Douglas MacArthur Signed Corncob Pipe Photograph
8" x 10" semi-glossy black and white vintage photograph of General Douglas MacArthur (1880-1964) smoking his trademark corncob pipe sometime during the 1945 campaign in the Philippines, signed by him as "Douglas MacArthur" in black felt-tip marker diagonally across the commander's torso. Stamped with U.S. Army rights and reproductions blurb verso, and with the official caption: "SC - 211226 Luzon, P.I. Gen of the Army Douglas MacArthur in Manila. 1945." Also pencil-inscribed along bottom margin. With expected surface wear including a few wrinkles and isolated minor discoloration to photo margins, else near fine.
This Associated Press photo shows MacArthur enjoying a moment's repose during the Philippines campaign. MacArthur stands on a balcony overlooking Manila. He is dressed in a crisp khaki field uniform and eagle-emblazoned cap, his lips clenched around a signature corncob tobacco pipe. MacArthur deliberately cultivated a public relations image that is full fruition here. His faraway gaze suggests both leadership and determination. The pipe signifies his humbleness and humanity. His arms are akimbo, either resting on his hips in a classic triumphant pose, or thrust in his back pockets as was his habit, in an attitude of surly nonchalance. MacArthur's command in the Philippines only reinforced this image.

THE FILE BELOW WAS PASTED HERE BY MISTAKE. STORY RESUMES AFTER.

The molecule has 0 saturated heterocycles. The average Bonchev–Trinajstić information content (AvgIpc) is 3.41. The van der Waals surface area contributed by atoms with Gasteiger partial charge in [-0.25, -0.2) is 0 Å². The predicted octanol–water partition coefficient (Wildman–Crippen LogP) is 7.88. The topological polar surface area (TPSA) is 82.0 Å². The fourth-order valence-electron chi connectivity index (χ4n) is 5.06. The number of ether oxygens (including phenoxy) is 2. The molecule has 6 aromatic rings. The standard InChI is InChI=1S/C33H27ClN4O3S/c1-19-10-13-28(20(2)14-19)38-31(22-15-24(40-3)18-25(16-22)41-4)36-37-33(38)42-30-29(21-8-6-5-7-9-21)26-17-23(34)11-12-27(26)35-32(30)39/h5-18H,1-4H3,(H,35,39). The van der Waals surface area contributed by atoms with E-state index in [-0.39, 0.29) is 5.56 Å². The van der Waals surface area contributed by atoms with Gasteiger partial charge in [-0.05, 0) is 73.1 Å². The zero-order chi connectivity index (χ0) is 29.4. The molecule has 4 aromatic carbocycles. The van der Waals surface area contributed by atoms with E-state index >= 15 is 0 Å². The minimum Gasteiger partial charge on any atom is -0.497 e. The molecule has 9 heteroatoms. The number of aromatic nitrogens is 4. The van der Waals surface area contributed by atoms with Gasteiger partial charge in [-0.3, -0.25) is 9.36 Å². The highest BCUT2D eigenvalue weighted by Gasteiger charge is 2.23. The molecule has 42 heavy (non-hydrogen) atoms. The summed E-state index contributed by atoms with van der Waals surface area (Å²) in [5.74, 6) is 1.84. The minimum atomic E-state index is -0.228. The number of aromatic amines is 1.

General Douglas MacArthur had been forced to evacuate the Philippines in advance of encroaching Japanese forces in March 1942. Transported by PT-boat and fighter planes to southern Australia, the commander had made an impassioned speech at the Terowie railway station on March 20, declaring, "I came through and I shall return." MacArthur did return to the Philippines as promised, wresting Leyte from Japanese forces in October 1944.
MacArthur then turned his attention to recapturing Luzon in the northern Philippines. The Battle of Manila, waged between February-March 1945, involved heavy artillery bombardment and brutal street fighting. It's estimated that as many as 100,000 Filipinos died in the conflict, and that 70 to 100% of Manila's residential, business, and governmental infrastructure was destroyed. MacArthur was engaged in consolidating the southern Philippines when the Japanese surrendered in August 1945.
MacArthur ordered custom corncob pipes from the Missouri Meerschaum Company of Washington, Missouri. The General favored pipes with deep bowls and long shanks that could also be used as a pointer. MacArthur smoked his pipe when he could: while standing on battleships, surveying troops, strategizing battle plans, or posing for a too-good-to-miss photo op. Missouri Meerschaum, still in operation today, offers a souvenir model called the MacArthur Classic Natural Straight Corn Cob Pipe.
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